American Civil War Campaign - Turn 1, Spring 1861

The American Civil War strategic game I described a couple of posts ago (link)  has commenced.

Instead of four players per side we had three so one player was seconded to play the dual role of CinC and a field commander. The role of CinC will change at the end of each Winter turn.

While the US CinC had very little latitude in his initial deployment, being required to deploy six brigades in Washington and four brigades each in Cairo and Cincinnati, he did have the option of deploying  another five brigades anywhere in the Union states at his discretion. He chose to deploy three of those five brigades in Washington and one each to Cincinnati and Cairo.

The CS CinC had complete discretion with his thirteen brigades. He chose to four brigades in Richmond, two in Nashville, two in Memphis and five in Northeastern Arkansas.

The US intended to fortify Cincinnati with two brigades and, unwilling to break Kentuckian neutrality, shift three brigades to Cairo, while five brigades from Cairo were to move across the Mississippi to St Louis. In the East the Army of the Potomac was to fortify Washington with three brigades and attack Norfolk with six.

The CS intended to fortify Richmond, defend Tennessee by fortifying Memphis, while the Army of the West would take St Louis. 

So what happened. I rolled successful activations for all but the Army of the Potomac. In Virginia, the Confederates fortified Richmond while in Tennessee they abandoned Nashville and fortified Memphis. The Army of the Cumberland fortified Cincinnati and reinforced Cairo, while the US Army of the Mississippi crossed into Missouri where they met the CS Army the West at St Louis. Since both armies entered Missouri, the local militia was raised and the US and CS gained two brigades each.

In the Battle of St Louis the Confederates were defeated and suffered a loss of one brigade . The US force suffered no loss.

In the next move, Summer 1861, both sides are reinforced, Kentucky remains neutral, movement restrictions are removed and the US gets a navy.

Thursday 2 April 2020

Lockdown Crisis

When I woke up yesterday morning I thought for a moment that the COVID-19 thing might have just been a colossal April Fool’s joke. But alas not so.

Day eight of the lockdown  has dawned as a stunning, sunny autumn morning with barely a breeze, as it has been all week. From my study where I am working I can see neighbours out walking, maintaining social distance of course, and the birds are flitting through the garden searching for worms and bugs. Everything seems blissfully calm and strangely at odds with what is happening on our planet. But today in our household we have a crisis.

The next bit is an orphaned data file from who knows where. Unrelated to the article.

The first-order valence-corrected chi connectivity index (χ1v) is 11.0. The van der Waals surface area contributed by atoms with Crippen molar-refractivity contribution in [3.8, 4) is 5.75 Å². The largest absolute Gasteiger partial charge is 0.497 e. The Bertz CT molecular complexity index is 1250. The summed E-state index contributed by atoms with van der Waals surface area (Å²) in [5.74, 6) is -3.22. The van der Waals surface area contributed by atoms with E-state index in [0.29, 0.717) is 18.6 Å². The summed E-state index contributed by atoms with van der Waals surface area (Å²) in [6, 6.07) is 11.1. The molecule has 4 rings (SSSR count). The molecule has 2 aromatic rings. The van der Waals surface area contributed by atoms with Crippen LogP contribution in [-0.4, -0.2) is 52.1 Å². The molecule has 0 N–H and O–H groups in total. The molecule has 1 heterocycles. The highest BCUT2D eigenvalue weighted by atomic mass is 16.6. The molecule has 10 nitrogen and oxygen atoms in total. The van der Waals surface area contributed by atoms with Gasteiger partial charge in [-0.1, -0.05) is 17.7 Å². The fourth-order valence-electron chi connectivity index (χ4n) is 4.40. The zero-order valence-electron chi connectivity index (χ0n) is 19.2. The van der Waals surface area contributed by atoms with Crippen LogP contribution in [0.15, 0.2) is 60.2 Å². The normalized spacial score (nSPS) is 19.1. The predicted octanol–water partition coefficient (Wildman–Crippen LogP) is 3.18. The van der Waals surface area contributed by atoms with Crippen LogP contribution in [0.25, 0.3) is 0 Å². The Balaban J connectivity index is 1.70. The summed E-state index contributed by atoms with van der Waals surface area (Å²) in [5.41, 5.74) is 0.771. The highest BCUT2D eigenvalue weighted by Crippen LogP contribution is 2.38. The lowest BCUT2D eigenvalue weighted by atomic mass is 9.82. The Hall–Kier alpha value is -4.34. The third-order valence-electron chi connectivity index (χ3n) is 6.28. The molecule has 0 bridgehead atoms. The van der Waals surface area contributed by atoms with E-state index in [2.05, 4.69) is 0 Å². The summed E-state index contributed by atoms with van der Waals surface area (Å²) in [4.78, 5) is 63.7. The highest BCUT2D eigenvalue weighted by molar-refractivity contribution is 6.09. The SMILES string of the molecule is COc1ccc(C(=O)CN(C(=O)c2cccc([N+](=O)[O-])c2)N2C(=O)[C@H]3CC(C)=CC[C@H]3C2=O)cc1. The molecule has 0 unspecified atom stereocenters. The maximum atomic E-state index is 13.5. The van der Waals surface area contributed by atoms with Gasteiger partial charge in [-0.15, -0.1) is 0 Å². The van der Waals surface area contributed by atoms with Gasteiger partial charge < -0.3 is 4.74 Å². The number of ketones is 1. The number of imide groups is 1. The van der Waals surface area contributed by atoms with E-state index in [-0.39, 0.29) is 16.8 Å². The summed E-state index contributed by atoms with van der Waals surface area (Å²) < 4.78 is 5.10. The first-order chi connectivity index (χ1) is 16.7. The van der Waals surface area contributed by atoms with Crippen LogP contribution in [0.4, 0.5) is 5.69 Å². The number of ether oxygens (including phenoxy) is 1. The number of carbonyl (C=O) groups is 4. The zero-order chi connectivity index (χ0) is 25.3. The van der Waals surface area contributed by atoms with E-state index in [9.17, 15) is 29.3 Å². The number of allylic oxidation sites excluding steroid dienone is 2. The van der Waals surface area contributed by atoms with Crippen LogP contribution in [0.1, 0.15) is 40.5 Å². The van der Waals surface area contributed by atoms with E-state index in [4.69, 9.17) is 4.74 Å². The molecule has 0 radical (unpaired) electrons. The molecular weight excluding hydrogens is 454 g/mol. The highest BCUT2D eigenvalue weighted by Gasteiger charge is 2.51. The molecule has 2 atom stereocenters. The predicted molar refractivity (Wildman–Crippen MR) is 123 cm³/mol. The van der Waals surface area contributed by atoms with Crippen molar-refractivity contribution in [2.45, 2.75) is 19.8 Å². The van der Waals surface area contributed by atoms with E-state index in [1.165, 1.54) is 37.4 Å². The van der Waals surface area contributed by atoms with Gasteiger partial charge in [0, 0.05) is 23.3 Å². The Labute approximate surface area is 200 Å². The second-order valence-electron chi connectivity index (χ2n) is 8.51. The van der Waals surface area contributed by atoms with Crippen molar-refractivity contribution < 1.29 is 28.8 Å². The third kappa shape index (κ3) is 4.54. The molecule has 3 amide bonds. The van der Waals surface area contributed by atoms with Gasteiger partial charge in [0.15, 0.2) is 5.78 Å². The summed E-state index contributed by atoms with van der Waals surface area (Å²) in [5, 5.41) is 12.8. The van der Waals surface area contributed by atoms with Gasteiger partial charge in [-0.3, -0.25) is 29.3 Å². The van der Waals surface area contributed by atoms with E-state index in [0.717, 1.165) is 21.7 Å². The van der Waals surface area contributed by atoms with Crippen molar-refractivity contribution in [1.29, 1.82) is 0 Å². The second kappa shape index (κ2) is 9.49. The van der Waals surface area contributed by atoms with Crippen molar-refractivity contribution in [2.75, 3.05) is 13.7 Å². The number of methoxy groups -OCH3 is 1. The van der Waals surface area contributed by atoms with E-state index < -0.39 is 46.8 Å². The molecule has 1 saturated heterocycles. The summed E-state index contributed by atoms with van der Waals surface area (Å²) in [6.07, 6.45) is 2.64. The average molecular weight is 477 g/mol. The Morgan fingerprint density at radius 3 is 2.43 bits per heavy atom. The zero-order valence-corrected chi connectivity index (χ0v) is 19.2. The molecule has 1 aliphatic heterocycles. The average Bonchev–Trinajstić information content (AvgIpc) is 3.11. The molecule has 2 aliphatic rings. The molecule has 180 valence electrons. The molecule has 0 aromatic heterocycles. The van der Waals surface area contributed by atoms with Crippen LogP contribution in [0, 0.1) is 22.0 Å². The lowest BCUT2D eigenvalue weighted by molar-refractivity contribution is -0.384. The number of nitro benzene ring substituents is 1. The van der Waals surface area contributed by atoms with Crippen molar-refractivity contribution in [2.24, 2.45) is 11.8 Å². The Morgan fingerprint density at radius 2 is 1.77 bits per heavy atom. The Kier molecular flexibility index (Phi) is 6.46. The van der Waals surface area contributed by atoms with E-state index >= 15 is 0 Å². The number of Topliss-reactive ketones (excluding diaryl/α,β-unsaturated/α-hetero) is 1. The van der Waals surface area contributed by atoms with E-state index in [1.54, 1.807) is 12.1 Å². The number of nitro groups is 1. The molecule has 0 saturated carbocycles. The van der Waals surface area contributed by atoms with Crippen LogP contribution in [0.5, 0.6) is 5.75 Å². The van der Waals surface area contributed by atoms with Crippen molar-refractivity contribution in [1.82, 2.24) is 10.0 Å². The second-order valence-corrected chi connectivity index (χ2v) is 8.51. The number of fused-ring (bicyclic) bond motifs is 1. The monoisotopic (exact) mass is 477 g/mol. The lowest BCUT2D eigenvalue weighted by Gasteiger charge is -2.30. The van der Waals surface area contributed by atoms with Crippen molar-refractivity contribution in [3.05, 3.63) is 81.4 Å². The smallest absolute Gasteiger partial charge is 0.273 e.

It is not a crisis of food or toilet paper, but we have run out of wine.

There certainly isn't a shortage in the country, nor is their panic buying, but no supermarket near us sells alcohol due to licensing restrictions, although approved liqour outlets are open. So her indoors turned up at an approved outlet last week to buy a bottle or three on the understanding that she may have to queue up while only one or two shoppers were allowed in the store at once, which is quite reasonable. When she got there, there is no queue, but a Neanderthal on the door says “ no, you have to order online and pick up at prescribed times.” It would have been really nice if that process had been described  on their website...and five days later it still isn't!

Mercifully a local wine merchant is still shear coincidence an email from him appeared in my inbox as I was still fuming over the Neanderthal’s words. I know number of conspiracy theorists would no tell me that this was no coincidence and it is all a plot by Google and big business to track us and control our purchases, but trust me as long as you keep wearing the aluminium foil skull cap you are perfectly safe. So a dozen bottles were ordered and further stocks, from another supplier, have also been ordered to see us through the lockdown. But they have not arrived! I rang the courier company who told me that they are having to deliver vital supplies I missing something isn’t vital?!!!!

Oh well I have officially clocked off now so its time for a walk around the park in the sunshine. Then maybe time for a Campari and soda before dinner.


The vital supplies have arrived!

Crisis averted!

On the hobby front things have been slow. In part because of the disruption caused by working from home and in part from a desire to preserve some of the lead mountain until there is a little more certainty around ongoing employment. Nonetheless I have completed another two Union dismounted cavalry units. These two, counting twelve figures each, I will count as normal sized units in my vignette based ACW project.

And here are all three units completed so far.

Another nine figures are finished, but I do not have the horse holders for them.